19

The Court made an order that written submissions with supporting authorities were to be filed and served by the parties by the 18 th of April, 2023, and reserved judgment. This Court did not receive any submissions filed by the Defendant. However, on 12 th February, 2024, the Court received the submission filed by the Claimant on the 2 nd May, 2023.

Submissions of the Parties
20

The issue to be determined is whether the Defendant has encroached on the Claimant's land, without her consent, agreement or permission.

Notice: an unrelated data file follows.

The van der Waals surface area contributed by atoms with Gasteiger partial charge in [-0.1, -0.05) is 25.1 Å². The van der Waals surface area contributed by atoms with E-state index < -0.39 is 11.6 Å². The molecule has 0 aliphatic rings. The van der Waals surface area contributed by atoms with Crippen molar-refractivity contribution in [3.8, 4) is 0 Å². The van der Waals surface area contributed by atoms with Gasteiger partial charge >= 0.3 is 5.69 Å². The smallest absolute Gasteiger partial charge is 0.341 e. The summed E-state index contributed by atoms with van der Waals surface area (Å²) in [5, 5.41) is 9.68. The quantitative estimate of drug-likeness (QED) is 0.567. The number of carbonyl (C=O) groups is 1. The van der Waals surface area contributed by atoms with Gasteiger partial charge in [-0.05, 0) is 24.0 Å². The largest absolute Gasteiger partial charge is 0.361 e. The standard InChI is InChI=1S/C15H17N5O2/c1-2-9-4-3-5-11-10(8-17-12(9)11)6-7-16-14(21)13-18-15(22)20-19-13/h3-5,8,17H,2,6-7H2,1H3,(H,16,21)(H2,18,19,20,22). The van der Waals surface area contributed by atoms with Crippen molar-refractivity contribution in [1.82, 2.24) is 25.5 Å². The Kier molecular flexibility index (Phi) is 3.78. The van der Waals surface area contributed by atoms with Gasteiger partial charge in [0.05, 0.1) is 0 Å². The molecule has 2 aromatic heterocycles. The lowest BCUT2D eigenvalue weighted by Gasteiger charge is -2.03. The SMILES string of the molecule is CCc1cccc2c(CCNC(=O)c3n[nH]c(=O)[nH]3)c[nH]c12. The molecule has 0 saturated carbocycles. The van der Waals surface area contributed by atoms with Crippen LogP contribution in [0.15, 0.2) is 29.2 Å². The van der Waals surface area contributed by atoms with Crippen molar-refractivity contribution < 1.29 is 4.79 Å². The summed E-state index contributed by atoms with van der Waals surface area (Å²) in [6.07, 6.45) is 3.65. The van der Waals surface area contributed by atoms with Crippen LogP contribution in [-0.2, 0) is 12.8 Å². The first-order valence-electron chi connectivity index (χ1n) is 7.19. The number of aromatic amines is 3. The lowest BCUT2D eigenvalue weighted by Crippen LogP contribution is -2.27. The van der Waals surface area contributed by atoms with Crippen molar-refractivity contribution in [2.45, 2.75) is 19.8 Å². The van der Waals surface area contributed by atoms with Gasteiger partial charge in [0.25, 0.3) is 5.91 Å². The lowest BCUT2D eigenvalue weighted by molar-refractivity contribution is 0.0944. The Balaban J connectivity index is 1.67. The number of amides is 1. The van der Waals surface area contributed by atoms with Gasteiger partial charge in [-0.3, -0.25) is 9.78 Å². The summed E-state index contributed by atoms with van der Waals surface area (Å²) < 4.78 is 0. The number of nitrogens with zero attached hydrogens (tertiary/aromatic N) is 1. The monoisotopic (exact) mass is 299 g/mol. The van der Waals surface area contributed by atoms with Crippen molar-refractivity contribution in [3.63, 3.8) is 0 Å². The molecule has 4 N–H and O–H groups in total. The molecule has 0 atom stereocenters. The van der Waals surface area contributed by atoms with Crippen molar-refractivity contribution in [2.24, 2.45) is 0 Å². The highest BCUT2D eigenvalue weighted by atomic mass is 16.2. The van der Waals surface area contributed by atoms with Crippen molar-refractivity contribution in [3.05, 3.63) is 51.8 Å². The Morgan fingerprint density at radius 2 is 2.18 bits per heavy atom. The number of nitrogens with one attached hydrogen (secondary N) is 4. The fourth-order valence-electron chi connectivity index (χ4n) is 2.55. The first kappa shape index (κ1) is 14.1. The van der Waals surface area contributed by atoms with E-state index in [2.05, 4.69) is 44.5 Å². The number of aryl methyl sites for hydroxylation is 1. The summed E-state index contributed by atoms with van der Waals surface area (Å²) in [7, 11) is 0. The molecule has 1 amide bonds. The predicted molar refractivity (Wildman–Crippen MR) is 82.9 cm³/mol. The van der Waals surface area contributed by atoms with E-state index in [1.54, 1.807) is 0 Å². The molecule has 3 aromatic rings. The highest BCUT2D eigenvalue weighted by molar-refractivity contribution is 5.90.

21

It is not in dispute that the Claimant is the owner of the parcel of land in the Registration Section: North Central; Block No.: 12-2092D; Parcel 269.

22

It is also not in dispute that the Defendant is the registered proprietor of a parcel of land more particularly described as Registration Section: North Central; Block No.: 12-2092D; Parcel 280.

23

The Claimant asserts that the Defendant encroached on her parcel of land being Registration Section: North Central; Block No.: 12-2092D; Parcel: 269 and is entitled to the relief sought.

24

The Claimant further contends that in or about 2013, the Defendant trespassed on her land and removed a fence from her property and without her knowledge, consent or authority the Defendant knocked down a tree that was planted on her property which was approximately 100 years old, which said tree...